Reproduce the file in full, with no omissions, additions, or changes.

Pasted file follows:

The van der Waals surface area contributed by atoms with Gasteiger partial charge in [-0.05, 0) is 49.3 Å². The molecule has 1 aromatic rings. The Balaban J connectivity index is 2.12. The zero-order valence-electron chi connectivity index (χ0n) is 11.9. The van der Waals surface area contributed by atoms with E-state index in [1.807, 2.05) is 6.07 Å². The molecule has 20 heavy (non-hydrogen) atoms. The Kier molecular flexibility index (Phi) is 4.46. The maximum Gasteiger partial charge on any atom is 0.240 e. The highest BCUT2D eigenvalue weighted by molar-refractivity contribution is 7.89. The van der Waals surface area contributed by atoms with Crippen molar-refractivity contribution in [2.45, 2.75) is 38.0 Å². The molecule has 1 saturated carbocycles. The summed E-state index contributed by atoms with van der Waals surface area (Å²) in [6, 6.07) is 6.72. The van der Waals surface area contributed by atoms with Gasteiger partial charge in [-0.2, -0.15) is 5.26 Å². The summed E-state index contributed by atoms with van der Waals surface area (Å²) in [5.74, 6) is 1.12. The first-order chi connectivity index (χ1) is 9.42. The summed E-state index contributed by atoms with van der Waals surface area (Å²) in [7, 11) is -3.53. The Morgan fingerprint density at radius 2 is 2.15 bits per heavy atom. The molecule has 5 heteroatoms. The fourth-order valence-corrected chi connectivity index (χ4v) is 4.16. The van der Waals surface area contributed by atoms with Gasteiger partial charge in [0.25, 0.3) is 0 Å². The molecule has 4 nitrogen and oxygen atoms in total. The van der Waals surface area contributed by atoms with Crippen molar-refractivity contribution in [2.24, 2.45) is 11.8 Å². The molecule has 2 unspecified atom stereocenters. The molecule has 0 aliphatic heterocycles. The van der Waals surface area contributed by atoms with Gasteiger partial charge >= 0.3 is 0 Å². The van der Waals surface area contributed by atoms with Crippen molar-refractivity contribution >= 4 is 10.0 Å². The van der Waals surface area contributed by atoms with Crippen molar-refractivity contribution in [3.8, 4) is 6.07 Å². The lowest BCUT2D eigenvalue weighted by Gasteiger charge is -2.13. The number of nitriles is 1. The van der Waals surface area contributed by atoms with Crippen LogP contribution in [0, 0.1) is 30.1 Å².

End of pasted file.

The van der Waals surface area contributed by atoms with Gasteiger partial charge in [-0.05, 0) is 49.3 Å². The molecule has 1 aromatic rings. The Balaban J connectivity index is 2.12. The zero-order valence-electron chi connectivity index (χ0n) is 11.9. The van der Waals surface area contributed by atoms with E-state index in [1.807, 2.05) is 6.07 Å². The molecule has 20 heavy (non-hydrogen) atoms. The Kier molecular flexibility index (Phi) is 4.46. The maximum Gasteiger partial charge on any atom is 0.240 e. The highest BCUT2D eigenvalue weighted by molar-refractivity contribution is 7.89. The van der Waals surface area contributed by atoms with Crippen molar-refractivity contribution in [2.45, 2.75) is 38.0 Å². The molecule has 1 saturated carbocycles. The summed E-state index contributed by atoms with van der Waals surface area (Å²) in [6, 6.07) is 6.72. The van der Waals surface area contributed by atoms with Gasteiger partial charge in [-0.2, -0.15) is 5.26 Å². The summed E-state index contributed by atoms with van der Waals surface area (Å²) in [5.74, 6) is 1.12. The first-order chi connectivity index (χ1) is 9.42. The summed E-state index contributed by atoms with van der Waals surface area (Å²) in [7, 11) is -3.53. The Morgan fingerprint density at radius 2 is 2.15 bits per heavy atom. The molecule has 5 heteroatoms. The fourth-order valence-corrected chi connectivity index (χ4v) is 4.16. The van der Waals surface area contributed by atoms with Gasteiger partial charge in [0.25, 0.3) is 0 Å². The molecule has 4 nitrogen and oxygen atoms in total. The van der Waals surface area contributed by atoms with Crippen molar-refractivity contribution in [2.24, 2.45) is 11.8 Å². The molecule has 2 unspecified atom stereocenters. The molecule has 0 aliphatic heterocycles. The van der Waals surface area contributed by atoms with Gasteiger partial charge >= 0.3 is 0 Å². The van der Waals surface area contributed by atoms with Crippen molar-refractivity contribution >= 4 is 10.0 Å². The van der Waals surface area contributed by atoms with Crippen molar-refractivity contribution in [3.8, 4) is 6.07 Å². The lowest BCUT2D eigenvalue weighted by Gasteiger charge is -2.13. The number of nitriles is 1. The van der Waals surface area contributed by atoms with Crippen LogP contribution in [0, 0.1) is 30.1 Å².